Protecting Our Future

The children are our future, the popular song tells us.  But as the fabulous Riane Eisler so accurately points out, why then do we pay our child care workers less than $10 per hour?  Where are our values really? Because that is where our money goes.  And isn’t it so often that our money goes out to pay for convenience? 

The pride of do it yourself, of crafting something by hand, and of eschewing waste with re-use, refurbishing or re-purposing has gone out the window with do more faster and even better, have someone else do it for you.  With just about everything.  When was the last time you grew your own food or churned your own butter – like so many did not too many generations ago?  When was the last time you bought your food from someone who still does these things, as opposed to from a more convenient factory farm to big box store arrangement …?  Heck, when was the last time you cooked your own meal — from scratch without opening any pre-mixed packages?

Two words come to my mind whenever I think about the future: clean and renewable.  Of course, I speak of energy production because it is the one thing behind our culture of convenience that seems the most at odds with my version of the future as an environmental activist – a truly healthy planet.  What if we all valued that a bit more and were a bit more concerned about how healthy the planet is that we WILL be leaving our children? 

How would what you do have to change?  Because it WILL take all of us.  This isn’t just about the utility companies or the government making decisions and changes to better our lives.  After all folks, we are the government and we are the utility companies as well as all the other businesses we patronize.  As Walt Kelly put it so well: “We have met the enemy … and he is us.”

How’s that you say?  Well, at least here in the U.S., we have the right and opportunity to vote the bozos in or vote the bozos out – or participate as one of them by being involved in government at any level.  That includes everything from writing to or calling your local, state and federal representatives all the way to, if you were born here, being the president (otherwise, the governor of some great state).  Isn’t that what we teach our children – that you, too, dear Johnny or Jayne, can grow up to be president of these United States? 

And you know that “market” they are always talking about?  Right again – that’s us, too.  We can vote with our dollars.  Instead of getting the lowest prices for the most amount of stuff, how about we cut back a little and maybe pay a little more for one or two items of higher quality: organic produce or fair trade clothing made from natural fibers not produced in some sweat shop overseas?  Can you say more with less?  And then how about using and reusing those items and making them go as far as we possibly can before they become disposable? Or even running our businesses in a more socially responsible way …?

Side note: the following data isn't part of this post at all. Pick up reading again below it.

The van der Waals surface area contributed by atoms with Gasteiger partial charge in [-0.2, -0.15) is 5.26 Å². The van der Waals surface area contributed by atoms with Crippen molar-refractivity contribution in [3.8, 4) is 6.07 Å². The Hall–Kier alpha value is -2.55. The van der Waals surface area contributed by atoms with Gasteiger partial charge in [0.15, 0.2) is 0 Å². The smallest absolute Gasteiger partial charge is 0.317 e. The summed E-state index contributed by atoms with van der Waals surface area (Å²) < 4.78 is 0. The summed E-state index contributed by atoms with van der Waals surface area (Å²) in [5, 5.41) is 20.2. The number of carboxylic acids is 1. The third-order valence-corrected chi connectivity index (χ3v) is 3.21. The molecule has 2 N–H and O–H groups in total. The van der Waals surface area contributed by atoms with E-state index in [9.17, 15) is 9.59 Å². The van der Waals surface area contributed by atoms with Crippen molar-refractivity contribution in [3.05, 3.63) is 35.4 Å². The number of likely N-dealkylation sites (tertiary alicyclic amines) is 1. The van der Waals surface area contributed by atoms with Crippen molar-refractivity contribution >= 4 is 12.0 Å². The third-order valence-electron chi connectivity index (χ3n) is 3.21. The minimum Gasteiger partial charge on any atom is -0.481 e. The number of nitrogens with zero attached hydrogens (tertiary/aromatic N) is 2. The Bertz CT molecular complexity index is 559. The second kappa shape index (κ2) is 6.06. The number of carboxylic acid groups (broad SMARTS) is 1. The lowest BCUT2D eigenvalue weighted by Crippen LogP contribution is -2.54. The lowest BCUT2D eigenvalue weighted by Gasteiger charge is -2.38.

(I’m thinking here of my dear husband, whose brimmed cotton canvas bucket hats become compass covers – he works on boats – when they no longer protect his lovely cranium … and then the shreds of what’s left of that natural cotton can be recycled.)

In my mind, we’ll have to gear up considerably to begin mastering alternative energy production methods that are, well … clean and renewable.  But I for one, think we are up to the task.  We, the voters and the market.  We will have to return to playing the role of citizens and conservationists, rather than consumers.  We have plenty of history and plenty of role models to teach us how … and we have technology to help.  At least until the oil runs out (if we don’t do something soon about that because we are really fouling this beautiful planet with what remains of the remains of dead dinosaurs).

If greenhouse gases – like auto exhaust and that from factory smoke stacks full of carbon dioxide and all the other chemicals we spew into the atmosphere – were a color rather than invisible, I think more people would notice and be appalled.  Hey, what if it looked like what’s spewing into the Gulf of Mexico from the Deepwater Horizon oil rig and killing the marine life that will end up in our food chain?  (Oh, and not to leave out the children … their food chain too, since these toxics persist and are multiplied as big fish and big bird eat little fish …)

Well, if you’ve got the picture now … here’s the good news.

We can return quickly to being citizens and conservationists – proud contributors and preservationists – with just a little added consciousness (and conscientiousness).  Along with clean and renewable, I’d simply ask that you add these words to your daily vocabulary as you exercise greater awareness about every thought and every action you take, every moment of every day.  I full well know that while simple, this level of consciousness is not easy to master in practice.  So that’s why it becomes a practice. And that practice can become a movement.

While they may sound like small things, even seemingly insignificant (“who am I, I’m just one little guy”), these things all add up.  Shifting to this way of being and doing is actually a BIG job if you’ve ever tried it.  None of us will be perfect at it, but if you do it best as you can each step of the way with your life and work, and all the other people in government and industry do it best as they can each step of the way in their lives and work, or at least enough of us get it going so others can catch on and join in, then things can change significantly for the better.  And quickly … exponentially.

Then, if we use the intelligence and technology we have to focus on the production of clean and renewable energy sources, then we can be living in harmony with the planet thereby truly protecting our future.  (And no, nuclear is not among them until we can get beyond nuclear fission to nuclear fusion … and I think we can, eventually, if we’re consciously focused on that … but that’s much longer term, down the line.)